ThyssenKrupp on Monday announced the departure of its chief executive Martina Merz, who had been leading the German conglomerate’s restructuring, triggering a 13 per cent drop in its shares.
The sudden departure of one of the few female CEOs on the German DAX comes amid increasing criticism over the lack of progress of the long-ailing group’s disposal programme.
ThyssenKrupp said on Monday that Merz was expected to leave before the end of next month without offering a reason. The supervisory board has tapped former Siemens executive, Miguel Ángel López Borrego, who currently heads German automotive supplier Norma Group, as her successor.
Supervisory board chair said that Merz had “initiated a fundamental change process at ThyssenKrupp with great commitment and expertise”.
Merz, who took the conglomerate’s helm in 2019, had been trying to drive through a radical restructuring plan in order to reduce its mounting debt and turnround the struggling business.
One of her first moves as chief executive was to sell ThyssenKrupp’s elevator business to private equity firms in a €17bn deal. The disposal was to be followed by spin-offs of ThyssenKrupp’s naval and steel divisions, but these processes have dragged on with investors growing wary of Merz blaming delays on the pandemic, the war in Ukraine and rising inflation.
ThyssenKrupp last month revived plans to sell its submarine and maritime systems unit — a process that had in the past been put on hold over concerns in Berlin about potential foreign ownership of an asset important to Germany’s national defence.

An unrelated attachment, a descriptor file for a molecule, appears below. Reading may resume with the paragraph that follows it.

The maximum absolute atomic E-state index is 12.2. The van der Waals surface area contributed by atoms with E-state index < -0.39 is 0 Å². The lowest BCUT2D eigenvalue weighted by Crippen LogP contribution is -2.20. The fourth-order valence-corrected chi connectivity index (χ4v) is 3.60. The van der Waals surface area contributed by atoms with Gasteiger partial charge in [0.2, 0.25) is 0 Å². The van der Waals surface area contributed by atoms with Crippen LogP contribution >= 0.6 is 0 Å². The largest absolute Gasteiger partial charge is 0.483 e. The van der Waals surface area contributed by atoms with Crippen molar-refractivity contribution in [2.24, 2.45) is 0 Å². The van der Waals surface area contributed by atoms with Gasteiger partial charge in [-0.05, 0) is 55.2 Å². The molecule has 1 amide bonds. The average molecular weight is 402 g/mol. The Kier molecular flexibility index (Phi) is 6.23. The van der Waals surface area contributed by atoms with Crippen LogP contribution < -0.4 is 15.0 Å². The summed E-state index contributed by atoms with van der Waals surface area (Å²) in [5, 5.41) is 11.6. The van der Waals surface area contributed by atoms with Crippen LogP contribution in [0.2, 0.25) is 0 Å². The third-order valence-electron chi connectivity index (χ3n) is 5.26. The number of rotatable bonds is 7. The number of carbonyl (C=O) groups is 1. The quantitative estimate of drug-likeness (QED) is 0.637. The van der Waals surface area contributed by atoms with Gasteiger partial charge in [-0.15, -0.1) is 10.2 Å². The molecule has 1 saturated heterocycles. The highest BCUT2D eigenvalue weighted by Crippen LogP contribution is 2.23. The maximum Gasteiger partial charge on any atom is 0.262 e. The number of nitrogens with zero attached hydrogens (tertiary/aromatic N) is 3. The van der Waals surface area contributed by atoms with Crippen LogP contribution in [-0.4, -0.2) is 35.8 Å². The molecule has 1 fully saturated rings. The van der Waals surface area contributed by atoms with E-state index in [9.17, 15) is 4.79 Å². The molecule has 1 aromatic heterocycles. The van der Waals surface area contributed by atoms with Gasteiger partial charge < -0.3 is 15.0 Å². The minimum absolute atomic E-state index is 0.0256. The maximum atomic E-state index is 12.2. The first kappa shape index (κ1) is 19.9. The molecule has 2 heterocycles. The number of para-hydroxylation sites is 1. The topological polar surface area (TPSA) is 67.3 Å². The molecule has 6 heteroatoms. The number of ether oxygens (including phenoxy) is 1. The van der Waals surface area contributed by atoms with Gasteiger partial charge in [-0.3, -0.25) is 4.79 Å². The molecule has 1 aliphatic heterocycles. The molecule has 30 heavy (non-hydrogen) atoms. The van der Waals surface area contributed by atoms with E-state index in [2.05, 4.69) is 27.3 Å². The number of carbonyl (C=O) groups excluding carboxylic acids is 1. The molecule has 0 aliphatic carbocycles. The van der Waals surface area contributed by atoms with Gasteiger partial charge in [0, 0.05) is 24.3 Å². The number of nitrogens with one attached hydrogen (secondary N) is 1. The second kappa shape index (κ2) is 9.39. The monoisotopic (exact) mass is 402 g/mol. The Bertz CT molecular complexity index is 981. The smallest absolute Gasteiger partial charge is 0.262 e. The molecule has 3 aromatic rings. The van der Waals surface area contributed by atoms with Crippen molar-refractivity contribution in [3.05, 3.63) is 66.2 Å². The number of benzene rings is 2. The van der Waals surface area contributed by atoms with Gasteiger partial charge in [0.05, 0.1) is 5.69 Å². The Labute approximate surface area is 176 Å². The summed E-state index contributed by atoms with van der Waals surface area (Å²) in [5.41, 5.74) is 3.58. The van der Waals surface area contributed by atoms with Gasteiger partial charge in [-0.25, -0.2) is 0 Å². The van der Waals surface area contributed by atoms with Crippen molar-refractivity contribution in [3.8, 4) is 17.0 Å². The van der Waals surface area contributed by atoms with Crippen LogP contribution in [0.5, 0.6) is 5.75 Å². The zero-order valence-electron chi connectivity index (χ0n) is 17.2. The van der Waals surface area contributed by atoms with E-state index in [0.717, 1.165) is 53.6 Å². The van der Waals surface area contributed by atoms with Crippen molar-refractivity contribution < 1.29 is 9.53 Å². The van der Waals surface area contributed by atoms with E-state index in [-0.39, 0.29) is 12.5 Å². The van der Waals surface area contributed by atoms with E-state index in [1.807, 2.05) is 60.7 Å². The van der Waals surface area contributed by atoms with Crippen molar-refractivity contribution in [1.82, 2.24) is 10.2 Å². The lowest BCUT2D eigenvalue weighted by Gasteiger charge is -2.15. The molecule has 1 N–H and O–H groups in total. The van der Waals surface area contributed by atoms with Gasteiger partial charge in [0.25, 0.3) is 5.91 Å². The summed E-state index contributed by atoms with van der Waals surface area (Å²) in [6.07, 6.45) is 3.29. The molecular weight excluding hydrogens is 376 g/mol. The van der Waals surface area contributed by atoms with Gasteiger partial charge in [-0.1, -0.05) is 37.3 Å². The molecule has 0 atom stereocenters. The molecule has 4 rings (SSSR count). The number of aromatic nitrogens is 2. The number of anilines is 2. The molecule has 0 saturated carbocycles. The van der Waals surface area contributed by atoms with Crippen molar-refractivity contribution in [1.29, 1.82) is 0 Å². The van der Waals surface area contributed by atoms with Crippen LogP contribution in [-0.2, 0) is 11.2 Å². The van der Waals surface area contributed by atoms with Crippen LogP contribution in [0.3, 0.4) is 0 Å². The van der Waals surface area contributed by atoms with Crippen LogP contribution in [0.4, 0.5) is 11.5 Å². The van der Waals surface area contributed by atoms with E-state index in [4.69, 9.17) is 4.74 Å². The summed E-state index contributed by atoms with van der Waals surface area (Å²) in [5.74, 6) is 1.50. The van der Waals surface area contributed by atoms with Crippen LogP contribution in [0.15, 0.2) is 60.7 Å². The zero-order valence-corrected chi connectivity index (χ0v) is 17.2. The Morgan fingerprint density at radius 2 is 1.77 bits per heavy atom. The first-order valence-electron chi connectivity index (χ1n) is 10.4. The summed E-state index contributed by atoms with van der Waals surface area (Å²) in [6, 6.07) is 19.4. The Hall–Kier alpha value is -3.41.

At the same time, Merz faced fierce criticism from employee representatives, who make up half of the company’s supervisory board, over the delays in the restructuring of the group’s steel unit. They argued that there were no “concrete plans” on the steel unit nor ThyssenKrupp’s stake in the Hüttenwerke Krupp Mannesmann plant.
“There has been a lack of an overall concept from the board for months. Nothing has changed since last autumn and time has been wasted again unnecessarily. This is not acceptable!” said a memo issued to employees, seen by the Financial Times.
One person close to management said that Merz’ departure risked derailing plans to sell ThyssenKrupp’s steel unit — which was the original activity of the group — amid growing pressure from unions to ensure that jobs are protected.
But Merz on Monday said “promising talks have been initiated with possible partners” over the steel unit.